A group of 40 students at James Cameron School are now officially published authors and illustrators– a remarkable achievement given that every student at the school has been diagnosed with either dyslexia, having difficulty with reading, or dysgraphia, difficulty with writing.
Students in Grades 2 to 7 wrote and illustrated one story for a class book. Stories ranged from about one page to 12 pages long. Five books were published in total.
Instead of a learning disability, teacher Tracy Taylor prefers to think of it as a learning difference.
“Because these students can achieve success with the support and the combinations in place that will help them shine,” she explained.
Taylor brought the idea for publishing the books to the school nine years ago when she started teaching at James Cameron.
Before that, as a teacher in Arizona, she found out about a publishing company called Student Treasures, which specializes in children’s publishing.
Students began working on stories for the books in January. They started off by brainstorming ideas for their characters, setting and plot, and also ideas for illustrating their stories. Classes had to decide if they wanted a theme for the book or if the stories could be random.
“For student with dyslexia and dysgraphia it’s difficult,” Taylor said. “They have all these great ideas, but putting the ideas from your brain onto paper is where their difficulty is.
“So, by using things like graphic organizers, as well as technology like speech-to-text, or using a scribe, they were able to come up with their ideas, write them, edit them, illustrate them and publish them,” she said.
And, she added, the stories were so imaginative.
Most classes chose to do works of fiction. In the past classes have also opted to write non-fiction.
Then each class came up with a title for their book: I survived COVID; Harris Burdick Mysteries The Last Chapter; Stories You Need To Read; Do Not Open This JLLACKDZ Book; and Cave Portal.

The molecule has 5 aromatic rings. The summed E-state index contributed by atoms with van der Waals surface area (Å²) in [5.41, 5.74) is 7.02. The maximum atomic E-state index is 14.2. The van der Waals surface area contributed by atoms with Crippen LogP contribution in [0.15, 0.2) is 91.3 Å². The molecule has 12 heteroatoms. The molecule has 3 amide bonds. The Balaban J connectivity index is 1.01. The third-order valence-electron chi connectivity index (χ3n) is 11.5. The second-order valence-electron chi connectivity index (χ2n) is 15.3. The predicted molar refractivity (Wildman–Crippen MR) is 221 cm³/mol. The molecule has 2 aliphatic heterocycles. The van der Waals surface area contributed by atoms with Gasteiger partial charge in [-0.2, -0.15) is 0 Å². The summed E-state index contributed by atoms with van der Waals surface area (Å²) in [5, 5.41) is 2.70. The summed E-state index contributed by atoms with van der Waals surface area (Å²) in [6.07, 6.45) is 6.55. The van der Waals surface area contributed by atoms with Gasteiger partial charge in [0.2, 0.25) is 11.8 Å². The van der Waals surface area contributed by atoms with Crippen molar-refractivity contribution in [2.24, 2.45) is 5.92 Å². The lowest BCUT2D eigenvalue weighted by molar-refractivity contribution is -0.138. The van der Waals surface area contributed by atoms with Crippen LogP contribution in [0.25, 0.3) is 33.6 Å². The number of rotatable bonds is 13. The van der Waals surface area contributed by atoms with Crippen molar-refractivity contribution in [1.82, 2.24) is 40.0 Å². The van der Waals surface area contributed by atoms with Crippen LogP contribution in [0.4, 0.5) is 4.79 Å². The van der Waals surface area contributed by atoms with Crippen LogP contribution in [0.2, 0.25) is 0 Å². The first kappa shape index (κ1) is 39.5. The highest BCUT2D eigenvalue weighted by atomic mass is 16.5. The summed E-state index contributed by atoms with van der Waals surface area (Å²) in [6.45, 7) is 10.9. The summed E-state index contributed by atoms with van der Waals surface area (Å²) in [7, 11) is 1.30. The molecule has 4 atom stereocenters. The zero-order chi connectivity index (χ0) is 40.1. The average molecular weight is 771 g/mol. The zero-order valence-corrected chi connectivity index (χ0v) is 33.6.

Taylor’s Grade 2/3/4 split class chose to work on random stories, but came up with Cave Portal for the title of their book because they still wanted to connect them all with the idea being that every portal links to a different story.
When the students finished writing and illustrating their books, they sent them to the company in April. The finished product arrived just in time for the final day of school.
Most of the help the students needed was to get their thoughts out, said Taylor.
“They are very articulate, they are very verbal and it is just the process of getting that information from the brain onto the paper,” she said.
On Tuesday, June 15, the students and staff had a book reveal celebration. Students dressed up as their favourite book characters to receive a copy of the book.
“Quite an accomplishment,” said acting principal Bob Parsons, who thought the best part of the process was having a classroom full of proud, smiling young authors.
Taylor loved seeing the older children pairing up with the younger children to share their stories.
“The best part of being a teacher is seeing the students succeed in areas that they typically struggle in,” said Taylor.
“And so having them succeed in writing is just an amazing feeling.”
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